This course aims to introduce students to the critical role played by U.S. foundations on public policy issues and in American society generally.
The manner in which the U.S. tax laws encourage charitable giving has had a significant impact on civil society and social welfare. Philanthropy has not only been critical to the establishment of leading educational and cultural institutions and medical research and discovery, but also to numerous public policy advances such as public television, urban renewal, school vouchers and the modern human rights and women’s rights movements.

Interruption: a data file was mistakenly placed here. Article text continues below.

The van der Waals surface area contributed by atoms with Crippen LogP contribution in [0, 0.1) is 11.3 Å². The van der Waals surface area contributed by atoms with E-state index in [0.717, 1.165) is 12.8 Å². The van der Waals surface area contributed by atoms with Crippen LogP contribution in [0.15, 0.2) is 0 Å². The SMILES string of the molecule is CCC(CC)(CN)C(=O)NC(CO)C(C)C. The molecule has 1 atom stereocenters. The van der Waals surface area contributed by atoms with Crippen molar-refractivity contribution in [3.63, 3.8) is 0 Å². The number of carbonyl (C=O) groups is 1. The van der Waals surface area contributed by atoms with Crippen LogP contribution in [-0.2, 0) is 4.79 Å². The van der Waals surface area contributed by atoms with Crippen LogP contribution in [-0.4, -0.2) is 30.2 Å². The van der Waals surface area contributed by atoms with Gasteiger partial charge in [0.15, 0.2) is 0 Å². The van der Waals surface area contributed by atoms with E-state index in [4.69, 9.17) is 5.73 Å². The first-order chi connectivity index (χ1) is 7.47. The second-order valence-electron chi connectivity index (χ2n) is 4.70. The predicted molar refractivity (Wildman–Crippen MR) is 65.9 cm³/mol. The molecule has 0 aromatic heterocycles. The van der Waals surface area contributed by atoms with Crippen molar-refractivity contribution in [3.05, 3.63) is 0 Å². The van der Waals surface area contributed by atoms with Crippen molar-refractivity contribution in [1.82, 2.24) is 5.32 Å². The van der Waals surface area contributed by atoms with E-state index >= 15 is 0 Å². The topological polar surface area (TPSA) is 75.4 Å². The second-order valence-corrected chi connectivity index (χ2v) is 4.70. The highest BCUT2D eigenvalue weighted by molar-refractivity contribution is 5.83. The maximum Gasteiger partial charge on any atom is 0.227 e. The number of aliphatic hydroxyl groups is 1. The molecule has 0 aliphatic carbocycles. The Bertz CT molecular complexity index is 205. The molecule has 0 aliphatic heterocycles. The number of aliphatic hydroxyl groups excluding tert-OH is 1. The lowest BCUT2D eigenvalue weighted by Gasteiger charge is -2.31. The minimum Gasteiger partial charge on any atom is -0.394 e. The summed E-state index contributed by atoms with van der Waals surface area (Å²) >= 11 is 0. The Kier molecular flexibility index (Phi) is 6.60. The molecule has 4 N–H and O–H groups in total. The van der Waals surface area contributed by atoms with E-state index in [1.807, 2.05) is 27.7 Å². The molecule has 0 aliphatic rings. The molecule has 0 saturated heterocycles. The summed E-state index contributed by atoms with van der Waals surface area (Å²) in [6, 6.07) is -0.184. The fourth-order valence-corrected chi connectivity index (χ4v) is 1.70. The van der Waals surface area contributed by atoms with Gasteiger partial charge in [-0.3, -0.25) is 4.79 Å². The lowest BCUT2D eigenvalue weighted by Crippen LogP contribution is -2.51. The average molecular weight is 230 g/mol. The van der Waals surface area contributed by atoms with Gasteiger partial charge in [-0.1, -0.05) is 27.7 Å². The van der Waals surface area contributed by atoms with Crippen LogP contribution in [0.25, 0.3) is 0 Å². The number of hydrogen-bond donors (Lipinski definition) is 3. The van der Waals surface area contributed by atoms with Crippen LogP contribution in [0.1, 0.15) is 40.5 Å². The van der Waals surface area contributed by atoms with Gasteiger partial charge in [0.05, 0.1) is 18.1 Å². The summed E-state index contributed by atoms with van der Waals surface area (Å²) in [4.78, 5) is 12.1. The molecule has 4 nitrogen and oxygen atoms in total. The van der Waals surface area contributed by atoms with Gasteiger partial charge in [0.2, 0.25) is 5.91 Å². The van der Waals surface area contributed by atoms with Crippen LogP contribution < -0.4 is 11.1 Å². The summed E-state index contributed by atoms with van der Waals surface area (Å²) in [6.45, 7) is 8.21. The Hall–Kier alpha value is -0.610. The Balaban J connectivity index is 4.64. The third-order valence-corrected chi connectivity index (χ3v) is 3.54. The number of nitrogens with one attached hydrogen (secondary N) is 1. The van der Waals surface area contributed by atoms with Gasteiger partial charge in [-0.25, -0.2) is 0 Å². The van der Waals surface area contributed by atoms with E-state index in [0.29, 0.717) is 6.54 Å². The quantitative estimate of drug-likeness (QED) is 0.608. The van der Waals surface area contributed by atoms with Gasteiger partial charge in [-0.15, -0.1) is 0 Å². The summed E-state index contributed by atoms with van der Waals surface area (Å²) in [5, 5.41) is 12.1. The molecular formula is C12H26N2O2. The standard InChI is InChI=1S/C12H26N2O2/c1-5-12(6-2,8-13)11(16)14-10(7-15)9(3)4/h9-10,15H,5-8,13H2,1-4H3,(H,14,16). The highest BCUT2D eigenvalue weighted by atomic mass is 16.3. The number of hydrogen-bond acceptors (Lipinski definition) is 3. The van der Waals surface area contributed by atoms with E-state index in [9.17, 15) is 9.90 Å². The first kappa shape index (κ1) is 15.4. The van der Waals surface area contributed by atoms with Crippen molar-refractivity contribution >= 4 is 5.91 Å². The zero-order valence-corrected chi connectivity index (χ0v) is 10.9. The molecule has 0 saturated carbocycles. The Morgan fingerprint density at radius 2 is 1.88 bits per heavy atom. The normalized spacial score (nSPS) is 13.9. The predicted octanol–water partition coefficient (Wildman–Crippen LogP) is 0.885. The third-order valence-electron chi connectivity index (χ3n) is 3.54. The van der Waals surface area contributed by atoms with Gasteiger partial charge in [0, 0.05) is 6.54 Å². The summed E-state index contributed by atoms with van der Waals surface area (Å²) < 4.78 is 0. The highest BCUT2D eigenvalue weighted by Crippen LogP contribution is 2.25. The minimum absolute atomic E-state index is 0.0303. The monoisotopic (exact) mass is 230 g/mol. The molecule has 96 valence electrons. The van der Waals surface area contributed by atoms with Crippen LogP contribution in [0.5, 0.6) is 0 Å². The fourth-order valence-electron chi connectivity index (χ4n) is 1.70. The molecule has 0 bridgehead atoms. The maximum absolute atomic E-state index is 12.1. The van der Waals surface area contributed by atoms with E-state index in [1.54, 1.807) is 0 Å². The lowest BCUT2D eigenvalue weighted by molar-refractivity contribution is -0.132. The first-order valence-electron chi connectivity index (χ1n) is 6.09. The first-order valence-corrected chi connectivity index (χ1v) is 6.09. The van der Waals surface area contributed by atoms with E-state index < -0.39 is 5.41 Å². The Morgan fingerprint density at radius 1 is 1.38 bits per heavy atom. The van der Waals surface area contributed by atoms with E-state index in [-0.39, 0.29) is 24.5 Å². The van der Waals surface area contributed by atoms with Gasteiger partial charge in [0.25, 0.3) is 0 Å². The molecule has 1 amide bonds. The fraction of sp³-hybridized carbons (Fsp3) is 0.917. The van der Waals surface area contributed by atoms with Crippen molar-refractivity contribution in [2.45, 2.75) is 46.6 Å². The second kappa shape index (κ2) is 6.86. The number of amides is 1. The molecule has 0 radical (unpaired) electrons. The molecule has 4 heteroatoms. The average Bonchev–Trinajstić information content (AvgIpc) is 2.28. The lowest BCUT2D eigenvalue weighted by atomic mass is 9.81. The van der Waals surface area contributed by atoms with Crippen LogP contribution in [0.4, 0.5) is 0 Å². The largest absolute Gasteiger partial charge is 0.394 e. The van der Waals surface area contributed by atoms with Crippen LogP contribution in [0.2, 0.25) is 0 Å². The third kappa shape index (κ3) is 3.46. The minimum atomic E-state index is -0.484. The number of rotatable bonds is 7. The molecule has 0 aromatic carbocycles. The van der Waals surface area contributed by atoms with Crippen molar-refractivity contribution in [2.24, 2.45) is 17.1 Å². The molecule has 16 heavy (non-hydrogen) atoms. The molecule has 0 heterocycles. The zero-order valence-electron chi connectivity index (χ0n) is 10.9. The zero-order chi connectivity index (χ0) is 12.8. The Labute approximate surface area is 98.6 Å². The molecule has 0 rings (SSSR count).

The course will touch on some of that history by way of a short introduction to institutionalized philanthropy, with particular emphasis on the foundations emerging in the first half of the 20th century from great American fortunes like Carnegie, Rockefeller, and Ford. But the principal focus will be the public policy activities of contemporary foundations.
Proceeding from the legal and historical environment, the second class will examine number of key public policy approaches and strategies, including research, organizing and communications. The third class will be devoted to a more intensive case study of a particular philanthropy-supported policy , and the final session will cover emerging and contested issues in policy-focused philanthropy.